Joe Nocera: “No, they haven't been wake up calls, but more recently they're talking a better game. The Business Roundtable, you know, rewrote their mission statement to downplay shareholder value a little bit. Larry Fink at BlackRock, as always, writes his annual letter about how business must be more socially conscious and do more to help the world beyond maximizing shareholder value. The problem is, if you're a CEO or a board member, the great thing about shareholder value is it's easy to measure. It's easy to measure a CEO because you say, 'The stock price went up 15%. Or the stock price went down 50%.' If you're not, it's hard to figure out a different measure that works."
From The Reading List
Bloomberg: "Jack Welch Inflicted Great Damage on Corporate America" — "There are well-known people who are vilified during their careers only to seem heroic in retrospect. And then there are others who are lionized in their prime, and only later do we realize how harmful their actions truly were.
"So it is with Jack Welch, who died on Sunday at the age of 84. I know we’re not supposed to speak ill of the dead, but his effect on American capitalism was too profound — and too destructive — to go unmentioned.
"Before the 45-year-old Welch became General Electric Co.’s youngest chief executive officer ever in 1981, the company’s goal was to 'simply grow faster than the economy,' according to Fortune magazine’s Geoffrey Colvin, one of journalism’s leading Welch observers. In the decade before Welch took over, GE’s shares had declined 25% — yet its shareholders, who viewed the company’s dividend as their reward for owning the stock, were sanguine.
"Despite the stock’s poor performance, Reginald Jones, Welch’s predecessor, was still considered the most influential man in business. Even Wall Street didn’t make a fuss about the share price."
The New York Times: "First Chapter: 'Jack: Straight From the Gut'" — "It was the final hockey game of a lousy season. We had won the first three games in my senior year at Salem High School, beating Danvers, Revere, and Marblehead, but had then lost the next half dozen games, five of them by a single goal. So we badly wanted to win this last one at the Lynn Arena against our archrival Beverly High. As co-captain of the team, the Salem Witches, I had scored a couple of goals, and we were feeling pretty good about our chances.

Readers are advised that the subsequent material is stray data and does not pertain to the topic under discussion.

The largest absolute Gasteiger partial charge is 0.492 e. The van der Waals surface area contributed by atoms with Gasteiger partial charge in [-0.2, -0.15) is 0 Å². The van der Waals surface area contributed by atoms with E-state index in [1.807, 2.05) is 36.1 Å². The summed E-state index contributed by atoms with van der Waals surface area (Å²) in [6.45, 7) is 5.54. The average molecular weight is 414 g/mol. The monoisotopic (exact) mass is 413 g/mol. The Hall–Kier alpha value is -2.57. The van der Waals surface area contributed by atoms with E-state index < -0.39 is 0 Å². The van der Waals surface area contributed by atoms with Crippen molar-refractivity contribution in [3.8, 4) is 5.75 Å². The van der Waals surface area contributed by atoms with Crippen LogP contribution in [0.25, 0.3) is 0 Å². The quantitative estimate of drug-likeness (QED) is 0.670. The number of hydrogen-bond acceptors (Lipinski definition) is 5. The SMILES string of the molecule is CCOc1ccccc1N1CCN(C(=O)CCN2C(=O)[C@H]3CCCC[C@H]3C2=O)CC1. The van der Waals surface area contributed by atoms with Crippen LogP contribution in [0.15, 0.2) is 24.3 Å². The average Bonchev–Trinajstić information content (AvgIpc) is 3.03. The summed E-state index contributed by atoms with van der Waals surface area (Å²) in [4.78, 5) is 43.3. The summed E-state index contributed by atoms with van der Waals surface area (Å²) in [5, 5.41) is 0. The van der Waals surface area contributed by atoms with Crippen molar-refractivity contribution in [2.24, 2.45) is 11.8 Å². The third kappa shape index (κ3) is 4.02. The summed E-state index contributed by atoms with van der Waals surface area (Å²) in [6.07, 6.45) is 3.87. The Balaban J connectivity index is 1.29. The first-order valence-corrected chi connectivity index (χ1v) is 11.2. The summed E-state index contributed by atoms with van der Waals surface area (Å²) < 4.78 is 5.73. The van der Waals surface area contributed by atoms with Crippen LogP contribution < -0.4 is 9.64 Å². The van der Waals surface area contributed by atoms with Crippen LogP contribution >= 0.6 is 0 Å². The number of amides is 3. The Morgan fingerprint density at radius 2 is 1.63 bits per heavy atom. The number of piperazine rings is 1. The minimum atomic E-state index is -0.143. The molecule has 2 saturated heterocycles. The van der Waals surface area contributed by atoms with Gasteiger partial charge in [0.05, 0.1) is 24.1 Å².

"It was a good game, pushed into overtime at 2-2.
"But very quickly, the other team scored and we lost again, for the seventh time in a row. In a fit of frustration, I flung my hockey stick across the ice of the arena, skated after it, and headed back to the locker room. The team was already there, taking off their skates and uniforms. All of a sudden, the door opened and my Irish mother strode in.
"The place fell silent. Every eye was glued on this middle-aged woman in a floral-patterned dress as she walked across the floor, past the wooden benches where some of the guys were already changing. She went right for me, grabbing the top of my uniform."
The Wall Street Journal: "Jack Welch, Legendary CEO of General Electric, Dies at Age 84" — "Jack Welch led General Electric Co. through two decades of unparalleled growth and transformation, with a brash style that single-handedly remade the conglomerate and changed the landscape of American corporations. He died Sunday at age 84.
"Mr. Welch’s success, driven by a hard-nosed strategy to slash less profitable businesses and unproductive employees, made him an international celebrity in the 1980s and drove GE to become the most valuable U.S. company during the 1990s. He groomed a generation of business leaders who went on to run giants such as Boeing Co. and Home Depot Inc.
"His retirement in 2001 brought bestselling books and more adoration, but GE’s troubles in the decades after his exit—under his handpicked successor, Jeff Immelt—raised questions about Mr. Welch’s management methods and whether he pushed the conglomerate too hard.
“'Today is a sad day for the entire GE family. Jack was larger than life and the heart of GE for half a century. He reshaped the face of our company and the business world,' GE CEO Larry Culp said in a statement. 'We’ll continue to honor his legacy by doing exactly what Jack would want us to do: win.'"
This program aired on March 5, 2020.